#TBT: Today we look back to when McDonald’s french fries were really good.
The Original French Fry
More than 70 years ago, McDonald’s tried to develop the perfect french fry. Focusing on the crunch and the flavor, they discovered it was all about the oil.
McDonald’s french fries cooked perfectly whenever the oil temperature rose no more than three degrees above its lowest point. With an electrical sensor that maintained the three-degree difference, they were able to recreate the consummate crunch.
They used russet potatoes that were stored for three weeks to get an optimal sugar/starch balance. There was a soaking stage and they were sure to use beef tallow for frying.
With the right temperature and the right oil, the fries were legendary. And that was the problem. Now they are just a legend.
A “Healthy” French Fry
On July 23, 1990 McDonald’s changed their french fry recipe. Responding to a healthy food campaign, they replaced the beef tallow with a blend of vegetable oils. Yes, the beef tallow had been high in saturated fat while the new blend had less cholesterol, less saturated fat (and less taste).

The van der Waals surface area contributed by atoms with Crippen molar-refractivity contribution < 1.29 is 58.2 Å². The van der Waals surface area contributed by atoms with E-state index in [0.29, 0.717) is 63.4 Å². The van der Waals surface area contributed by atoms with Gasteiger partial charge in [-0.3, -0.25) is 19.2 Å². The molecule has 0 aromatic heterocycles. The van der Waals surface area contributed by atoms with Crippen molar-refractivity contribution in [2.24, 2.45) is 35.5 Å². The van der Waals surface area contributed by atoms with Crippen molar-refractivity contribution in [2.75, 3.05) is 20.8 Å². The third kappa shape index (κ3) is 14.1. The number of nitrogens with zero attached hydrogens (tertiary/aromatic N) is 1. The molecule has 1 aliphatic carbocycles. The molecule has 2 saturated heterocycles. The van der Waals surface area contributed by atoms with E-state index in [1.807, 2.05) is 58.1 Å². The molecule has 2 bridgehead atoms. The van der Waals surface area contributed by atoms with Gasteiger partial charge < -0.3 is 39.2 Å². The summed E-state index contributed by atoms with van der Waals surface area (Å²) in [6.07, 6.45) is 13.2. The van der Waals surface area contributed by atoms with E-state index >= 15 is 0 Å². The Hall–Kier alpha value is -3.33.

But we later found out that the mixture was high in trans-fats which was worse. So responding to another healthy food clamor, they again changed the recipe. And the final touch? To retain a hint of the tallow, they still added “natural beef flavor.”
Our Bottom Line: Opportunity Cost
As economists we know that there never is a free lunch (especially at McDonald’s). You can see below that the current recipe has a lot of calories, sodium, and fat.
So why sacrifice beef tallow fries that would taste so much better?
My sources and more: Thanks to Malcolm Gladwell’s Revisionist History for the McDonald’s story. Although his podcast wonderfully tells it all, you could also read this 1990 news article that describes the oil switch.Then, for even more detail about McDonald’s ingredients, wired and uproxx are possibilities.